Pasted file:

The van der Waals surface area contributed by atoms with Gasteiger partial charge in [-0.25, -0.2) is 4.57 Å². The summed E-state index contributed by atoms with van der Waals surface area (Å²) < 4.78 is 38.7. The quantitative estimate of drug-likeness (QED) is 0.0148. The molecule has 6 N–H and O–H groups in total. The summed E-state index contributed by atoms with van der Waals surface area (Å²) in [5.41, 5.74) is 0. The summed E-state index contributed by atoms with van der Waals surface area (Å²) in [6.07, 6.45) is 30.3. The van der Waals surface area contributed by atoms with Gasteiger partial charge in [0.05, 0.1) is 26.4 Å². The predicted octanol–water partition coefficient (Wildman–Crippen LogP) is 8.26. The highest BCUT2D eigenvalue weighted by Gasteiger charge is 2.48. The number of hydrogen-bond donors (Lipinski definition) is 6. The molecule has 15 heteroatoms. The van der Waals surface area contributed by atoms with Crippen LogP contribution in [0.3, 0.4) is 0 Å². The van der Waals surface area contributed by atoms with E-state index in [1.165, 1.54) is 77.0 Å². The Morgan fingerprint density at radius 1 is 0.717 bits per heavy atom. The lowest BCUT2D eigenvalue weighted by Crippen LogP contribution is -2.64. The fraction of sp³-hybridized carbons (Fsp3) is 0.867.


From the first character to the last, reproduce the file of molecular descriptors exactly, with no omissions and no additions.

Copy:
The van der Waals surface area contributed by atoms with Gasteiger partial charge in [-0.25, -0.2) is 4.57 Å². The summed E-state index contributed by atoms with van der Waals surface area (Å²) < 4.78 is 38.7. The quantitative estimate of drug-likeness (QED) is 0.0148. The molecule has 6 N–H and O–H groups in total. The summed E-state index contributed by atoms with van der Waals surface area (Å²) in [5.41, 5.74) is 0. The summed E-state index contributed by atoms with van der Waals surface area (Å²) in [6.07, 6.45) is 30.3. The van der Waals surface area contributed by atoms with Gasteiger partial charge in [0.05, 0.1) is 26.4 Å². The predicted octanol–water partition coefficient (Wildman–Crippen LogP) is 8.26. The highest BCUT2D eigenvalue weighted by Gasteiger charge is 2.48. The number of hydrogen-bond donors (Lipinski definition) is 6. The molecule has 15 heteroatoms. The van der Waals surface area contributed by atoms with Crippen LogP contribution in [0.3, 0.4) is 0 Å². The van der Waals surface area contributed by atoms with E-state index in [1.165, 1.54) is 77.0 Å². The Morgan fingerprint density at radius 1 is 0.717 bits per heavy atom. The lowest BCUT2D eigenvalue weighted by Crippen LogP contribution is -2.64. The fraction of sp³-hybridized carbons (Fsp3) is 0.867.